Wednesday, December 10, 2014

Thomas Merton

There is a Trappist Abbey in Kentucky. In 1848 forty-three monks arrived in central Kentucky from the Abbey of Melleray, France. They arrived on 21 December 1848. They state themselves: the next day they prayed seven times, and every day they pray seven times, unto the end. Perhaps, the best known resident was the spiritual writer, Thomas Merton (†December 10th 1968), Father Louie. The success of his auto-biography, The Seven Storey Mountain (1948), was a Godsend to the monastery, in both financial support, and increase in numbers to more than 300. Merton was also a poet, and an artist. He wrote on inter-faith dialogue, social and racial justice, and peace issues. Not every one was happy with this, including the government. To-day, there are few monks there who wish to discuss Merton, “he’s just another monk”.
“Peace demands the most heroic labor and the most difficult sacrifice. It demands greater heroism than war. It demands greater fidelity to the truth and a much more perfect purity of conscience.”

“We are not at peace with others because we are not at peace with ourselves, and we are not at peace with ourselves because we are not at peace with God.”

“We are so obsessed with doing that we have no time and no imagination left for being. As a result, men are valued not for what they are but for what they do or what they have - for their usefulness.”

“We stumble and fall constantly even when we are most enlightened. But when we are in true spiritual darkness, we do not even know that we have fallen.”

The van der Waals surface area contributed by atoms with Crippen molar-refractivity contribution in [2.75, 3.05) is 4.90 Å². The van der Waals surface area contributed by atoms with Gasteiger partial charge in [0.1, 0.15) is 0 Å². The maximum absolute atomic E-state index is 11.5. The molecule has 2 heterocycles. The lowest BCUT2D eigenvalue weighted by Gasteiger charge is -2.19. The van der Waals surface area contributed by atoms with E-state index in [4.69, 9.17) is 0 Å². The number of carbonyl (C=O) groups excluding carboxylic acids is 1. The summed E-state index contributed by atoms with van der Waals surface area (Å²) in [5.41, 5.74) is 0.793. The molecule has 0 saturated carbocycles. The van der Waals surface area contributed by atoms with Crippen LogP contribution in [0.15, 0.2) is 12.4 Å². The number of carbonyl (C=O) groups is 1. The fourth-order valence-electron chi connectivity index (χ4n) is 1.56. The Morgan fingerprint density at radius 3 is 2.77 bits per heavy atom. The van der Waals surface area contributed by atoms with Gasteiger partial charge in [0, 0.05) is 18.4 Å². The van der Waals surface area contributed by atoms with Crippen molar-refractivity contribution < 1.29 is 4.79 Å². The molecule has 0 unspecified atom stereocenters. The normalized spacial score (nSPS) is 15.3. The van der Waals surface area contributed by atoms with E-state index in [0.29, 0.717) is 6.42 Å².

“A life is either all spiritual or not spiritual at all. No man can serve two masters. Your life is shaped by the end you live for. You are made in the image of what you desire.”

“It is true that the materialistic society, the so-called culture that has evolved under the tender mercies of capitalism, has produced what seems to be the ultimate limit of this worldliness. And nowhere, except perhaps in the analogous society of pagan Rome, has there ever been such a flowering of cheap and petty and disgusting lusts and vanities as in the world of capitalism, where there is no evil that is not fostered and encouraged for the sake of making money. We live in a society whose whole policy is to excite every nerve in the human body and keep it at the highest pitch of artificial tension, to strain every human desire to the limit and to create as many new desires and synthetic passions as possible, in order to cater to them with the products of our factories and printing presses and movie studios and all the rest.”
Two hours before he died, he gave a speech in Thailand, here is an excerpt:
“The whole idea of compassion is based on a keen awareness of the interdependence of all these living beings, which are all part of one another, and all involved in one another.”
He touched a light coming out of a shower. He was under government surveillance. His body was flown back on a military plane from Viet Nam. When the brothers back in Kentucky were asked whether they thought it was not an accident, they said, No. Merton was accident prone.

 He is buried next to the abbey church. Many people have come to visit his grave.

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